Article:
2015-11-27 / Front Page

Parking denial on tap for business

By Duke Harrington Staff Writer

Following two marathon meetings lasting more than five hours each, Kennebunk’s Zoning Board of Appeals is expected to deny an appeal filed by the owner of Federal Jack’s over parking at an abutting property.

The ZBA is scheduled to meet at 5 p.m. on Monday, Nov. 30, to formally vote on its findings of fact and conclusions of law on the case. A draft of that document shows the board set to limit parking at 2 and 4 Doane’s Wharf to residents of the property, renters of 16 adjacent boat slips on the Kennebunk River and tradesmen servicing docked vessels.

More importantly to nearby residents who sat through hours of testimony, the decision will deny any parking for customers of Federal Jack’s or other local businesses.

“Basically, what that means is this is going to Superior Court,” said one Lower Village resident at the second, Nov. 2 hearing, who asked not to be identified.

Issues on Doane’s Wharf, a dirt road located at the edge of the Lower Village commercial district, began this past summer. On June 15, BR2 LLC – reportedly a holding company for Fred Forsley, owner of the Shipyard Shops row of stores that culminates in Federal Jack’s restaurant – purchased the property at 2 and 4 Doane’s Wharf. The site is often referred to by longstanding locals as Reid’s Boat Yard.

The lots include a private home and marina on the Kennebunk River. Since the property transfer, a gate between the site and Federal Jack’s has been opened and Forsley’s crew allegedly used the residential and marina lots to hold overflow from Federal Jack’s valet parking. Following complaints from neighbors, Kennebunk’s code enforcement officer issued a notice of violation on July 28.

Part of the delay in initial response time, town officials said, was due to the town’s difficulty in proving cars parked on the property belonged to patrons of the nearby restaurants, and not renters of the marina slips, and their guests.

Forsley appealed and a hearing was scheduled for Sept. 22. However, that meeting was canceled and a new decision issued.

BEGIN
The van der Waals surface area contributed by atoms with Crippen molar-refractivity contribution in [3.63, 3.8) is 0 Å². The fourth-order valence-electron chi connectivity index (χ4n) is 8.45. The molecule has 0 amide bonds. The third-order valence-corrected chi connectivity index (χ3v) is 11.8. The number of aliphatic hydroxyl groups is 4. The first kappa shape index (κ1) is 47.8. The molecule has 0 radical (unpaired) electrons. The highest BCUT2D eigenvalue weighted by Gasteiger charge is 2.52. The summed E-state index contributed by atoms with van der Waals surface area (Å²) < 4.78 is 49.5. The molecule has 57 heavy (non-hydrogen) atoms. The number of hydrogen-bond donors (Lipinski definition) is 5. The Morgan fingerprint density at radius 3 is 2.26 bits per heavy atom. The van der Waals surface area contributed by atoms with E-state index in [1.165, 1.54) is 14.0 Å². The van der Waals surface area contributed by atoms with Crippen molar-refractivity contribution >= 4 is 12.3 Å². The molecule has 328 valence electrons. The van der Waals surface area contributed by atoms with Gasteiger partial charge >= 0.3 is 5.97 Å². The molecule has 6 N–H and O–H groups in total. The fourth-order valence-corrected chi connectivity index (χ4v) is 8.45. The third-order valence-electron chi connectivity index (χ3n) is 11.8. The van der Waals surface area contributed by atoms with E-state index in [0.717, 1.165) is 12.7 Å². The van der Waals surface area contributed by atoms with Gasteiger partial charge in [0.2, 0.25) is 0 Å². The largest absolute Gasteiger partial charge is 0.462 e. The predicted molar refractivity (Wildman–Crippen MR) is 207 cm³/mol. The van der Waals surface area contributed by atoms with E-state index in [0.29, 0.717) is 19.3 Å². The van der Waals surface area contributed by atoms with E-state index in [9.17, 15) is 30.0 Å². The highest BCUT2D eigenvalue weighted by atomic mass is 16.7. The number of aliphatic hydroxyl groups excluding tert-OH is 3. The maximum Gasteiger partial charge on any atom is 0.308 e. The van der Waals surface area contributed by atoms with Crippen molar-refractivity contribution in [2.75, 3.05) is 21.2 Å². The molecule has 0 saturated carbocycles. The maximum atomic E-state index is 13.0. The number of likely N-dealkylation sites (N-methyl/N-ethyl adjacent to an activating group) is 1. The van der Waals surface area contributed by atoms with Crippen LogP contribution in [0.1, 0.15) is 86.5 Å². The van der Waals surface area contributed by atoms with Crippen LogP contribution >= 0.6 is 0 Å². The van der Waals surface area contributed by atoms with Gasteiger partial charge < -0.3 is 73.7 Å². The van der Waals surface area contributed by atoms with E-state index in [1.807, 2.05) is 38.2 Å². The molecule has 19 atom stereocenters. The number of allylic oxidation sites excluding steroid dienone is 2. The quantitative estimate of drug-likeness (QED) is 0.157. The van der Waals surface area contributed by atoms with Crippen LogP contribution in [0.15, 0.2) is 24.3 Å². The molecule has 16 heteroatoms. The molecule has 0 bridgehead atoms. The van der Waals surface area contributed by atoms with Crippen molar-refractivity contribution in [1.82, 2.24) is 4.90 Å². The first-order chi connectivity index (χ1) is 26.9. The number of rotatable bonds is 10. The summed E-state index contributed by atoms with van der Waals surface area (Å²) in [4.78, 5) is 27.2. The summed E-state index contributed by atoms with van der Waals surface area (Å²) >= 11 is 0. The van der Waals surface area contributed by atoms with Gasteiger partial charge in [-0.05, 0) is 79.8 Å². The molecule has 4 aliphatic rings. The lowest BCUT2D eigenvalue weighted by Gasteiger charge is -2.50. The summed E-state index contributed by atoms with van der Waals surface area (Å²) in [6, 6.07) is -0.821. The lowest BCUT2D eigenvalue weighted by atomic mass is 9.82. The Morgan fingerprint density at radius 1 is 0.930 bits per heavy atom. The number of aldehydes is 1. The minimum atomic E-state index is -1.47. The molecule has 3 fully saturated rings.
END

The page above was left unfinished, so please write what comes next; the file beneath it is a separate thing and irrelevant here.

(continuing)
According to Chris Osterrieder, Kennebunk’s director of community development, planning and codes, the home at the site is allowed two parking spaces, while a limit of 28 spots were thought to be the allowance for the marina. However, recent evidence caused Osterrieder to doubt the 28-vehicle limit.

“The Community Development Office, upon conducting research and discovery of archived information, determined that the subject property was part of a joint review of a dredging project and reallocation of dock slips back in 1988,” he wrote via email, in response to an inquiry from The Post. “There was a building permit that was granted as part of that, which was appealed and then upheld by the Zoning Board of Appeals. It limited the number of slips on the property to 16 and the only use of the property was to be as a single-family home, with the dock slips. It was not even deemed a marina.

“Once this information was found, the original notice of violation was rescinded and the code officer issued a new letter on Sept. 15,” Osterrieder wrote.

The new letter was actually a “Notice of Decision,” by the town – a formal denial of a letter submitted by BR2, in which Forsley’s agent described marina-related uses he wanted to conduct on the property. According to Forsley’s attorney, John Richardson, of the Brunswick firm Moncure & Barnicle, Forsley had contracted with Chris DiMillo, whose family operates the DiMillo Marina in Portland, to revitalize the old Reid Marina. It appears that now, without some proven grandfathered use of the site as a marina subsequent to the 1988 slip allocation, the property may not be allowed additional boats, let alone cars.

The Nov. 30 draft decision sets the number of parking spots at the Doane’s Wharf site to 22 – 16 for boat slip owners, and two each for marina employees, servicing tradesmen and property residents.

Much of the debate at the Nov. 2 hearing centered on Forsley’s contention that he had been assured by town officials that customer parking at the Doane’s Wharf property would be allowed as an assessor use to the Federal Jack’s site, despite the two abutting properties being in two different zones, commercial and residential.

Much time also was spent debating the definition of “marina,” given that no defi- nition existed at the time of the 1998 ZBA decision.

That puts the fate of any marina redevelopment by DiMillo in doubt. While the draft decision does say the town must accept the slips as a marina because it was taxed and referred to them as such since 1998, it also notes that the historic use of the site falls within the “current defi- nition” of a marina in the town ordinances. A marina is allowed in the residential zone in which the old Reid Boat Yard slips sit as a “grandfathered” use, but any allowance not taken advantage of for three years is presumed to have lapsed, the document says. That could be interpreted to mean the site can only be used to dock boats, and not for any other marina use allowed in the town ordinances, such as commercial sale of boating fuel and supplies.

At the Nov. 2 meeting, the three ZBA members in attendance split on many votes, with Jens-Peter Bergen most often supporting Forsley position, while Stephen Passerman and Chairman William MacDonald more commonly sided with code enforcement officer Paul Demers. That would seem to portend a similar vote at the Nov. 30 session.

Neither Forsley nor Richardson could be reached for comment.

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